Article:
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My bike has been sitting out in the open for a few months due to lack of space. When I finally decided to strip it down and bring it inside, a lot of water came out of the frame. It could have been sitting there for a few months. The chain and the cables have started to rust but that's an easy fix. I'm worried if the frame could have began to rust from the inside and should I expect it to break unexpectedly in the future?

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    Here is some good information on aluminum & corrosion: lytron.com/Tools-and-Technical-Reference/Application-Notes/… – radiocontrolled Jan 20 '16 at 20:49
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    What will rust, more than anything else, is the bottom bracket cartridge, if it's plain steel and not stainless steel. If you had a lot of water in the frame I'd lay odds the cartridge is looking pretty bad. Aluminum will corrode, but the rate of such corrosion is low so long as you're dealing with plain rainwater and not,eg, some sort of smog/rain combo. – Daniel R Hicks Jan 20 '16 at 20:56
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    Easy fix for the future - "Don't do that" Seriously a bike should be stored inside a garage or house, not left exposed to rain and weather. – Criggie Jan 21 '16 at 0:05
  • @Criggie that's all very well but not everyone is lucky enough to have the sort of home they can keep a bike inside. Any shelter is beneficial though, especially in heavy /driving reason. – Chris H Jan 21 '16 at 7:42
  • @chrish I know - but if you've put time and effort and money into a bike, its worth looking after. There's got to be a solution, even by thinking outside the box. A Tarpaulin is slightly better than nothing, then a lean-to roof against a fence or wall, then a carport or covered porch, then a shed, a garage, etc. – Criggie Jan 21 '16 at 9:00
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While the aluminum frame itself will be relatively ok, the problem will be your bottom bracket (almost certainly made in part of steel) which was most probably sitting in a big puddle of water. Even if the water didn't cause the bearings to rust, a freezing/melting cycle can cause damage to the bearings themselves, force lubricants out, and otherwise mess-up the bottom bracket.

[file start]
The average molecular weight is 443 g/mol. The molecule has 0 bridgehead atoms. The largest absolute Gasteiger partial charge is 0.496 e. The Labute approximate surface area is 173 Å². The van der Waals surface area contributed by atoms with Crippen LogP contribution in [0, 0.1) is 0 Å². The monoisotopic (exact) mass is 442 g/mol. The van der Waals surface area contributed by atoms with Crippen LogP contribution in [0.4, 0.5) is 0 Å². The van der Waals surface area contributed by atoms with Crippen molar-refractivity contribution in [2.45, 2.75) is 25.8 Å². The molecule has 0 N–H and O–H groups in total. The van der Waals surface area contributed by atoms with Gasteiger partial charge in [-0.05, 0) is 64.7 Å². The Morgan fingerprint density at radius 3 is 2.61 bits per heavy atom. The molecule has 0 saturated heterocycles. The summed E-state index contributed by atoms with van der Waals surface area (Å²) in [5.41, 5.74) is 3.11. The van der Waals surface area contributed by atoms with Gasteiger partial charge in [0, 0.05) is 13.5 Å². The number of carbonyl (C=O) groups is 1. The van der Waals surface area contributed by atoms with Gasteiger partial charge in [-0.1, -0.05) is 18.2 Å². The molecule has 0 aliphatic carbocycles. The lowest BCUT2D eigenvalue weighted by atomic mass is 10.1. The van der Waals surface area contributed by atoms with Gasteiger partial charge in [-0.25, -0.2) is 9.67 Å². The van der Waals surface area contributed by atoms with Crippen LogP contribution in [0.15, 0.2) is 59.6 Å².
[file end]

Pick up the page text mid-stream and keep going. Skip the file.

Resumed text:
Your seat stem might also have corrosion problems caused by galling between the metal seat tube and seat post to the point where it'll be impossible to remove or adjust the seat height. You will want to remove it and put some grease or other anti-seize lubricant on it.

tl;dr: You should have your bottom bracket checked out, make sure your seat post can actually still move, and clear your drain holes (if you have any).

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Technically rust is limited to iron. What is bad is the rust starts and continues. The water / oxidizing agent is not consumed.

Aluminum will oxidize but it forms a protective coating. An aluminum frame will not "oxidize out".

Some iron alloys such as stainless steel prevent rust. I don't know why you don't seem to see stainless in bicycles.

  • You do see stainless steel in bicycles. Just Google stainless steel manufacturers and you will see many manufacturers of SS bikes. But they tend to be pretty pricey. A well cared for chromoly steel bike will last decades, so there isn't really much demand for a bike with the added cost associated with purchasing a stainless steel bike. Plus, stainless can still rust if it isn't cared for correctly. If you want a true corrosion free bike, you should be looking at something like titanium. – Kibbee Jan 20 '16 at 21:34
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    Stainless steel is weaker than other steels, so it works out heavier for the same overall strength. Its also harder to weld and produces some pretty noxious fumes when being welded. Finally, stainless steel does rust, albeit much slower than normal steel. – Criggie Jan 21 '16 at 0:31
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Is the frame pure aluminium? Aluminium does not rust. If the frame is an alloy you would need to check whether or not the other materials are susceptible to rust.

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    You are mixing metaphors. Aluminum will oxidize. – paparazzo Jan 20 '16 at 20:58
  • Pure aluminium is never used for bicycle frames, which are typically 6000- or 7000-series alloys. – Emyr Jan 25 '16 at 14:02

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